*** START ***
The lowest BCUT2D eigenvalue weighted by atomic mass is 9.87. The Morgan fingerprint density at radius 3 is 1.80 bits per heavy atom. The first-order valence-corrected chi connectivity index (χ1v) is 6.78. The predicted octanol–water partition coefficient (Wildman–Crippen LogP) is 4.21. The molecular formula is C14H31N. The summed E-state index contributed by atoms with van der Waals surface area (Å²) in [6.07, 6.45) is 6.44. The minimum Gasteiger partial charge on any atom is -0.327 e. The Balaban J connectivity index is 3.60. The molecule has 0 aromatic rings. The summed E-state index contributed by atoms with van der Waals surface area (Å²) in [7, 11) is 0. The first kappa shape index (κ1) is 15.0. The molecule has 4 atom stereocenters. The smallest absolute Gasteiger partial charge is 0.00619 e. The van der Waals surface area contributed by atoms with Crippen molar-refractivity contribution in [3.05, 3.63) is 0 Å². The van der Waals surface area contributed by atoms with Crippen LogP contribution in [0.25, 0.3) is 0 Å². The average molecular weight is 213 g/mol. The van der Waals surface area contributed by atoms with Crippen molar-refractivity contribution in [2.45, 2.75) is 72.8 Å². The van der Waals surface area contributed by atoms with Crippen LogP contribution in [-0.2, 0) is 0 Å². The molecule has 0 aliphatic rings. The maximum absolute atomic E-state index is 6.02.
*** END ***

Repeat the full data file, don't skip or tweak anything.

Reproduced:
The lowest BCUT2D eigenvalue weighted by atomic mass is 9.87. The Morgan fingerprint density at radius 3 is 1.80 bits per heavy atom. The first-order valence-corrected chi connectivity index (χ1v) is 6.78. The predicted octanol–water partition coefficient (Wildman–Crippen LogP) is 4.21. The molecular formula is C14H31N. The summed E-state index contributed by atoms with van der Waals surface area (Å²) in [6.07, 6.45) is 6.44. The minimum Gasteiger partial charge on any atom is -0.327 e. The Balaban J connectivity index is 3.60. The molecule has 0 aromatic rings. The summed E-state index contributed by atoms with van der Waals surface area (Å²) in [7, 11) is 0. The first kappa shape index (κ1) is 15.0. The molecule has 4 atom stereocenters. The smallest absolute Gasteiger partial charge is 0.00619 e. The van der Waals surface area contributed by atoms with Crippen molar-refractivity contribution in [3.05, 3.63) is 0 Å². The van der Waals surface area contributed by atoms with Crippen LogP contribution in [0.25, 0.3) is 0 Å². The average molecular weight is 213 g/mol. The van der Waals surface area contributed by atoms with Crippen molar-refractivity contribution in [2.45, 2.75) is 72.8 Å². The van der Waals surface area contributed by atoms with Crippen LogP contribution in [-0.2, 0) is 0 Å². The molecule has 0 aliphatic rings. The maximum absolute atomic E-state index is 6.02.